Presentation is loading. Please wait.

Presentation is loading. Please wait.

Module 20: The Welfare of Animals Used in Entertainment Concepts in Animal Welfare © World Animal Protection 2014. Unless stated otherwise, image credits.

Similar presentations


Presentation on theme: "Module 20: The Welfare of Animals Used in Entertainment Concepts in Animal Welfare © World Animal Protection 2014. Unless stated otherwise, image credits."— Presentation transcript:

1 Module 20: The Welfare of Animals Used in Entertainment Concepts in Animal Welfare © World Animal Protection 2014. Unless stated otherwise, image credits are World Animal Protection. The Welfare of Animals Used in Entertainment This lecture was first developed for World Animal Protection by Dr David Main (University of Bristol) in 2003. It was revised by World Animal Protection scientific advisors in 2012 using updates provided by Dr Caroline Hewson. Module 20 Free online resources To get free updates and additional materials, please go to www.animalmosaic.org/education/tertiary-education/

2 Module 20: The Welfare of Animals Used in Entertainment Concepts in Animal Welfare © World Animal Protection 2014. Unless stated otherwise, image credits are World Animal Protection. This module will teach you The most common uses of animals in entertainment The main sources of ethical concern Some of the most common causes of reduced animal welfare in different types of entertainment

3 Module 20: The Welfare of Animals Used in Entertainment Concepts in Animal Welfare © World Animal Protection 2014. Unless stated otherwise, image credits are World Animal Protection. Background Entertainment Something diverting or engaging Not essential to human life, but may increase quality of life, e.g. positive emotions, income Animals in entertainment Income-generating: gambling, taxes, admission fees, prize money Forms of entertainment Fighting / killing – may be ritualised, e.g. bullfights Performing, e.g. circuses, dressage, racing Zoos Use in tourism, e.g. rides, photographs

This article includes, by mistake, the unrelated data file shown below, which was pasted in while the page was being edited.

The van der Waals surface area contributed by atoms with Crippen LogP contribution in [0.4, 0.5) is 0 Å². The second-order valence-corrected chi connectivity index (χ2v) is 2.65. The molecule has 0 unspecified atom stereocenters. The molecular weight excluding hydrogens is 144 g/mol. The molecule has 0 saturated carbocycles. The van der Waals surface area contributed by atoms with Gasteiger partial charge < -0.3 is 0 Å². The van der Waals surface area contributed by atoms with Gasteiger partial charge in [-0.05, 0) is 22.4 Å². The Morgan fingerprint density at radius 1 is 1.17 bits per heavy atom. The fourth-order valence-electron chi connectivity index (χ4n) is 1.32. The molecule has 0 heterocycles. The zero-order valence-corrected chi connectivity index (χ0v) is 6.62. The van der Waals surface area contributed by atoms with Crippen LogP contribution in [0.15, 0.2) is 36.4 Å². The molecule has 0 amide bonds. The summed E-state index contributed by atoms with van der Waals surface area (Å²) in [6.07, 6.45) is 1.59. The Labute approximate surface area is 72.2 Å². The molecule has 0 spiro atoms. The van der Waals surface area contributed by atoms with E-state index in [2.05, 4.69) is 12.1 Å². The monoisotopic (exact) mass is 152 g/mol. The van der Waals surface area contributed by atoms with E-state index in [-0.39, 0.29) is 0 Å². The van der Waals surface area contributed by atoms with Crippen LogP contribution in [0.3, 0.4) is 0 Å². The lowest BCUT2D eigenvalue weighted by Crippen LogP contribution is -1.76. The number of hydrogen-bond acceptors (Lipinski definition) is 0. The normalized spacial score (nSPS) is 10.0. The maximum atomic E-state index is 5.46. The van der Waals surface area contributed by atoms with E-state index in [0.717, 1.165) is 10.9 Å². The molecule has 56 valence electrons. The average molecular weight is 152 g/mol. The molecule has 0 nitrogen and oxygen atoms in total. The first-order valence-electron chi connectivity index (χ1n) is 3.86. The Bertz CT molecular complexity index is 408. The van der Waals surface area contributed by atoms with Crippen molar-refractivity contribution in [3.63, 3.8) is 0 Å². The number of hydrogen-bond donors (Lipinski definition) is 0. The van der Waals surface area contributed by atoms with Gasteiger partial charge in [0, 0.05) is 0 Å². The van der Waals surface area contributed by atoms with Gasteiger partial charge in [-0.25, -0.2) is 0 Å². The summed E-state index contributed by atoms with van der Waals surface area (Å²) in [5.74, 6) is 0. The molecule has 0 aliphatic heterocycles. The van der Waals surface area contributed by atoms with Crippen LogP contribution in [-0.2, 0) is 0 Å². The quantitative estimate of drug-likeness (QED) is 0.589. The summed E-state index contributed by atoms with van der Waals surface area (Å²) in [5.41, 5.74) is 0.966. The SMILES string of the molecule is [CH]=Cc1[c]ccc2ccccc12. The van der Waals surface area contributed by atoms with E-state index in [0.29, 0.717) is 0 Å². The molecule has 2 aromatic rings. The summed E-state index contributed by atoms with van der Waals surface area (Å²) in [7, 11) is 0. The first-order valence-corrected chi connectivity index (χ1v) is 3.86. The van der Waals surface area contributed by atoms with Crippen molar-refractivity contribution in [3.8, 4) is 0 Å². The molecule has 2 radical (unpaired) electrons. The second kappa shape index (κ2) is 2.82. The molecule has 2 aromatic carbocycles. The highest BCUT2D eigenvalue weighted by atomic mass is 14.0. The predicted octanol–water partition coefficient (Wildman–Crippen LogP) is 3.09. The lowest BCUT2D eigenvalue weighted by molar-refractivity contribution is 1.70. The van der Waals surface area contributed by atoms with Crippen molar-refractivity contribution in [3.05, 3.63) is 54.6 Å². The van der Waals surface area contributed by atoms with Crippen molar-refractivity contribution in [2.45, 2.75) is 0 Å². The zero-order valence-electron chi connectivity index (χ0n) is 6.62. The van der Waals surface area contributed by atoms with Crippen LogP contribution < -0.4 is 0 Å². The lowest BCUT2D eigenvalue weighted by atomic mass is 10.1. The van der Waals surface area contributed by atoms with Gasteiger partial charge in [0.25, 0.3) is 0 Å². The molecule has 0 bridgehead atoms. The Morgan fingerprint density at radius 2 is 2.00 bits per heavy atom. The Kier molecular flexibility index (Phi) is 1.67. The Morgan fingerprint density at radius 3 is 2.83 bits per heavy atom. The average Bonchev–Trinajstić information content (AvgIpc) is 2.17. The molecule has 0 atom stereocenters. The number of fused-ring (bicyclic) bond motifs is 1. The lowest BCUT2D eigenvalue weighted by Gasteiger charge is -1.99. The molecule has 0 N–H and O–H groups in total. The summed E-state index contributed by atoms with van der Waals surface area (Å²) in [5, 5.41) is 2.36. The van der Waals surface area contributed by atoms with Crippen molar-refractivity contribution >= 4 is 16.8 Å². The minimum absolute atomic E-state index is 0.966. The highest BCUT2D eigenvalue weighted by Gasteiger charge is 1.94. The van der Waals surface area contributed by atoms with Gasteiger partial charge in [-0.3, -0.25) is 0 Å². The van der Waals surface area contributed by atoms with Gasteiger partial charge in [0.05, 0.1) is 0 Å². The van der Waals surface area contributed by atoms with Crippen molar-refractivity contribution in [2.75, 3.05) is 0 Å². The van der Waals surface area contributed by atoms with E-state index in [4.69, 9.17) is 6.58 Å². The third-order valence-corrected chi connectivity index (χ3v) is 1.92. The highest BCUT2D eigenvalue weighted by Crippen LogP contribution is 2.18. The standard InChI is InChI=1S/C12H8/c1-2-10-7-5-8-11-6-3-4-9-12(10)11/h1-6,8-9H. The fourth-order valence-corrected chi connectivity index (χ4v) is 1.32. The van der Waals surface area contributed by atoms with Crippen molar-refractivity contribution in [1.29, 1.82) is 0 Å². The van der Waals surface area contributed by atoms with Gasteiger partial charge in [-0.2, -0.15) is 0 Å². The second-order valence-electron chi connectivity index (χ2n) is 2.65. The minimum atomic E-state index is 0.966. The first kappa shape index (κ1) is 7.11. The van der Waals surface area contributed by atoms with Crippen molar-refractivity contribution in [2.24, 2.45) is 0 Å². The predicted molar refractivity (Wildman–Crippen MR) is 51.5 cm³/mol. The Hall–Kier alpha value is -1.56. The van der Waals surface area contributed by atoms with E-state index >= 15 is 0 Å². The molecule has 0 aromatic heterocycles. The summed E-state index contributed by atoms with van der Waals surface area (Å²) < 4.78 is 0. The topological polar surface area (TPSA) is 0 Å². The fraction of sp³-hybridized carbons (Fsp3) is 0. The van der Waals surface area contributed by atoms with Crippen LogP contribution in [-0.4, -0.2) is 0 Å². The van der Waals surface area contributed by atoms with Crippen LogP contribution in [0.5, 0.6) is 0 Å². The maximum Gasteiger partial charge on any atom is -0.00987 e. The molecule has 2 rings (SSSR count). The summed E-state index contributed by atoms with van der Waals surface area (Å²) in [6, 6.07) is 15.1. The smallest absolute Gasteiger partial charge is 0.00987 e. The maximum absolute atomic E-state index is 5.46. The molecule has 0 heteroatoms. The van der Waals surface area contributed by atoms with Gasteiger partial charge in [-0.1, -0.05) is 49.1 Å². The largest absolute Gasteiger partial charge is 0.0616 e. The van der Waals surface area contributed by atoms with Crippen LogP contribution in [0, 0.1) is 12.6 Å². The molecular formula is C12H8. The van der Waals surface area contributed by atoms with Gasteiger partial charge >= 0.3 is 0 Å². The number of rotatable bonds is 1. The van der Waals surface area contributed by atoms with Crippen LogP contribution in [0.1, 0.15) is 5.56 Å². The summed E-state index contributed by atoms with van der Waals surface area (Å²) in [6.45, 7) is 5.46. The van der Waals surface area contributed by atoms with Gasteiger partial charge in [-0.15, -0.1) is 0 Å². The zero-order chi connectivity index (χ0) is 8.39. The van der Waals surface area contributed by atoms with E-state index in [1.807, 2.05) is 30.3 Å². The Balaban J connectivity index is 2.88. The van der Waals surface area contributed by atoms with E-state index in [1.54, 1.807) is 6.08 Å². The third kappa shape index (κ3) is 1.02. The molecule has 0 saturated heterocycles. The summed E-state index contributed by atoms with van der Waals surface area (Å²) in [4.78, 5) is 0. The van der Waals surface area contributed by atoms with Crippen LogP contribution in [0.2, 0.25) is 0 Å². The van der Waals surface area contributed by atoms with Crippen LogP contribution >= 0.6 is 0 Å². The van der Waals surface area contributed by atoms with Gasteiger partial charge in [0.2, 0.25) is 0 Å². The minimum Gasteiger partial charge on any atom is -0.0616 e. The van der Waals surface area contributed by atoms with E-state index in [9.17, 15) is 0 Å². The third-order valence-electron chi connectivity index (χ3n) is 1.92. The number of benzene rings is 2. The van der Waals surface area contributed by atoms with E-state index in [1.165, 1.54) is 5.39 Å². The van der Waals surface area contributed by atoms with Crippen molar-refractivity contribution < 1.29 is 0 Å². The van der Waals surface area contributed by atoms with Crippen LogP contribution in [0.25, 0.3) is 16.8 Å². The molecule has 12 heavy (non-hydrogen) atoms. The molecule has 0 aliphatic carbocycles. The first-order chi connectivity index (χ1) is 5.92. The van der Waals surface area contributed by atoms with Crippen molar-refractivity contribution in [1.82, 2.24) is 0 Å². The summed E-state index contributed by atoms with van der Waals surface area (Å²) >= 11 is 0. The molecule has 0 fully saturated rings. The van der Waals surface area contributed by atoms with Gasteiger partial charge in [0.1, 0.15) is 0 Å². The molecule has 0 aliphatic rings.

4 Module 20: The Welfare of Animals Used in Entertainment Concepts in Animal Welfare © World Animal Protection 2014. Unless stated otherwise, image credits are World Animal Protection. Animals as entertainment Horses: racing, hunting, dressage, show-jumping, eventing, rodeos Greyhounds: racing Camels: racing Cattle: rodeos, bullfighting Dolphins: displays, swimming with humans Elephants, lions, etc: circuses, parades Dogs, bears, cocks: fighting Primates: photographs with tourists, circuses

5 Module 20: The Welfare of Animals Used in Entertainment Concepts in Animal Welfare © World Animal Protection 2014. Unless stated otherwise, image credits are World Animal Protection. Review of ethical concerns (Sandøe & Christiansen, 2008) Animals may be harmed Deontological ethical frameworks – our obligations to animals Rights Dependence on us (relational) Consequentialist ethical frameworks – consequences for us and for them Contractarian (consequences for people) Utilitarian (consequences for people and animals) Respect for nature (consequences for the species / ecosystem as a whole, not for individuals) Countries differ as to what consequences are acceptable regarding animals used for entertainment E.g. certain injury or death vs. risk of injury or death

6 Module 20: The Welfare of Animals Used in Entertainment Concepts in Animal Welfare © World Animal Protection 2014. Unless stated otherwise, image credits are World Animal Protection. Benefits and harm to people Benefits to people Expression of culture, e.g. rodeos; dancing bears; bullfighting Handlers may develop strong bonds Generates income Amuses – social, relaxing, often outside, interaction with living world, may be elite status Harm to people Gambling is addictive Animals seen as threat needing harsh treatment Do not appreciate the full range of their behaviour Cruelty to animals weakens the intellect (White, 2009) Humans may be injured